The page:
Into Lansimetsa

I’m about 10,000 words into a third book of The King Trials series. I hadn’t planned on writing a third book, but I’ve had enough readers who said they wanted to see the characters again and one of those readers sent me several pages of ideas. Thank you, to each of you! A new book will come out sometime next year.

If you’ve read the King’s Shadow, the three main characters in this third book are mentioned in the epilogue. I’m introducing the first of them below, but I’d love to hear your guesses on who the other two are.

Meet Kate, the 16-year-old daughter of the ruler-judge. Note: she is near sighted in a land without glasses, which tends to her noticing different things than most people do. 


Some say that change smells like springtime; damp earth and the vanilla scent of crocus. 

It doesn’t.

Change is the scent of thousands of nobles crushed together on benches to witness the swearing in of a new ruler-judge, replacing Papa because his physician said he won’t live to see his grandchildren if he doesn’t give up the burden and move to a drier climate. 

It’s pipe smoke as men argue about leaders and laws along the halls. Firecrackers as some celebrate in the streets and incense drifting from windows as others mourn the loss of their advocate.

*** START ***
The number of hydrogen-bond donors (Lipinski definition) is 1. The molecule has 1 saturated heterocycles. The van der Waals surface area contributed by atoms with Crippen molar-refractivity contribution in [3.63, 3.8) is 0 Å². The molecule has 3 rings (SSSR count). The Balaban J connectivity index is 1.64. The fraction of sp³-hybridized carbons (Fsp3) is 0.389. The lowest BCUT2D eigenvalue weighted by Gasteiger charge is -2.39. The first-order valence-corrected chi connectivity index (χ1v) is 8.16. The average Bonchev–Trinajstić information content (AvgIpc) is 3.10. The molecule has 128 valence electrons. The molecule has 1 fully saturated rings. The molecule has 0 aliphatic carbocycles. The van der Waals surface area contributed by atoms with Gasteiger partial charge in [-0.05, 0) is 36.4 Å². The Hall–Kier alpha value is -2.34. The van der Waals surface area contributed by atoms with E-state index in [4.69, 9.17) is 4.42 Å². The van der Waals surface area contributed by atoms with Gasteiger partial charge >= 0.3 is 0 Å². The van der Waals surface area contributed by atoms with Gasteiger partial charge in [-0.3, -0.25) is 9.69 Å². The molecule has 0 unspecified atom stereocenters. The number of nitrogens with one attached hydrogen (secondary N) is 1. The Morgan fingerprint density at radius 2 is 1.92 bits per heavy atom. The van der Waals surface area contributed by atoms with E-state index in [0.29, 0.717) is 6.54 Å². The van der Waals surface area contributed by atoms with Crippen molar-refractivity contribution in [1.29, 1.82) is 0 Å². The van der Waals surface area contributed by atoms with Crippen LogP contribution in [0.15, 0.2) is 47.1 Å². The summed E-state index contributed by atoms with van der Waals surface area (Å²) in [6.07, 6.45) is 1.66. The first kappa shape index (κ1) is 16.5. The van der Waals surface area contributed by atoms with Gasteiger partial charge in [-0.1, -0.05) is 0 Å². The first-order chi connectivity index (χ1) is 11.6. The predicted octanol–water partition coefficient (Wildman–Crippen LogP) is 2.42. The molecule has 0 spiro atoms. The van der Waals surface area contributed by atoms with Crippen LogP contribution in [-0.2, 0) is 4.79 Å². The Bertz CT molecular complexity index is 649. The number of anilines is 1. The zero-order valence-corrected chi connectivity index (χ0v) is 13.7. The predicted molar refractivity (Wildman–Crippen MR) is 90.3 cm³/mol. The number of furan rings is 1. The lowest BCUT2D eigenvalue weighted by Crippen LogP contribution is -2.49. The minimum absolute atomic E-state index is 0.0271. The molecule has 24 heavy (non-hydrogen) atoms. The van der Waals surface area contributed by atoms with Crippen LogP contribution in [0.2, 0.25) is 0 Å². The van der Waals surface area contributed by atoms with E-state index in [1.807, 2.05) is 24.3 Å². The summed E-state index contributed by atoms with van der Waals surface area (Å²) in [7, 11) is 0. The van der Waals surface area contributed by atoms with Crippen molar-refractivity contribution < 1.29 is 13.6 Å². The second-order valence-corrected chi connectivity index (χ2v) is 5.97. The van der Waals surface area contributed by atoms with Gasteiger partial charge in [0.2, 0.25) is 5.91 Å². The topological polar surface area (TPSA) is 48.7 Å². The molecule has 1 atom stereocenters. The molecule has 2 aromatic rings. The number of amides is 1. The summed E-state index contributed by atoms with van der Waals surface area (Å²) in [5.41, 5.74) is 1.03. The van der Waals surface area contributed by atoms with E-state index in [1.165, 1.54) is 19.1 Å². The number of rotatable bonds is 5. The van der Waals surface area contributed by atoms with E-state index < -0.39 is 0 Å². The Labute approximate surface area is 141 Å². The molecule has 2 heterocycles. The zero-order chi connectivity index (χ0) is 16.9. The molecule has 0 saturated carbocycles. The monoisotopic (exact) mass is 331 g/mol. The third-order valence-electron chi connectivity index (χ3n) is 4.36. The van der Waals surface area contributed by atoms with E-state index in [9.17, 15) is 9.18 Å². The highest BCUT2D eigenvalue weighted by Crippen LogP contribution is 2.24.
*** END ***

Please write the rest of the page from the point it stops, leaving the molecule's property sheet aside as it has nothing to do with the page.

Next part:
The scent of change is Papa’s medicines permeating the air with their acidic stench as they are used one last time before being packed for a long journey. The briny bear fat rubbed on the axle of his wheelchair so it will roll smoothly over dusty inn floors after eighteen years use on marble halls. 

It is the scent of worries, hopes, and goodbyes. 


When she learns that she won’t be going with her parents, at least not yet.

Kate swallowed her retort and pasted on a smile. “We’ll be fine. At the rate Hal is going, he will finish all the readings for the judge classes and by the time you come back, he’ll be analyzing cases too complex for the recently elected ruler-judge. And me, well, you know me. I’ll only get into a small amount of trouble. Maybe I’ll start an anonymous gossip column for the newspaper, sharing everything I learn while at social events because people think if you can’t see, then you can’t hear either. Or better yet, cousin Luukas and I can change out the ink of all Uncle Halavant’s students again. The Carani language looks much more menacing when written in blood red.”

Book recommendation:

Into the Heartless Wood by Joanna Ruth Meyer

I love the poetic flow of this story. All of the tree-siren’s thoughts are in free-verse and feel so organic. I also love how at the beginning her chapters are titled “monster” and later, as she changes, her chapters are titled with her name. This story is of an enslaved tree spirit who kills humans to empower her mother—a story of her fight against this compulsion and her desire to be human. The redemption arc is beautiful and literally heart-rending.

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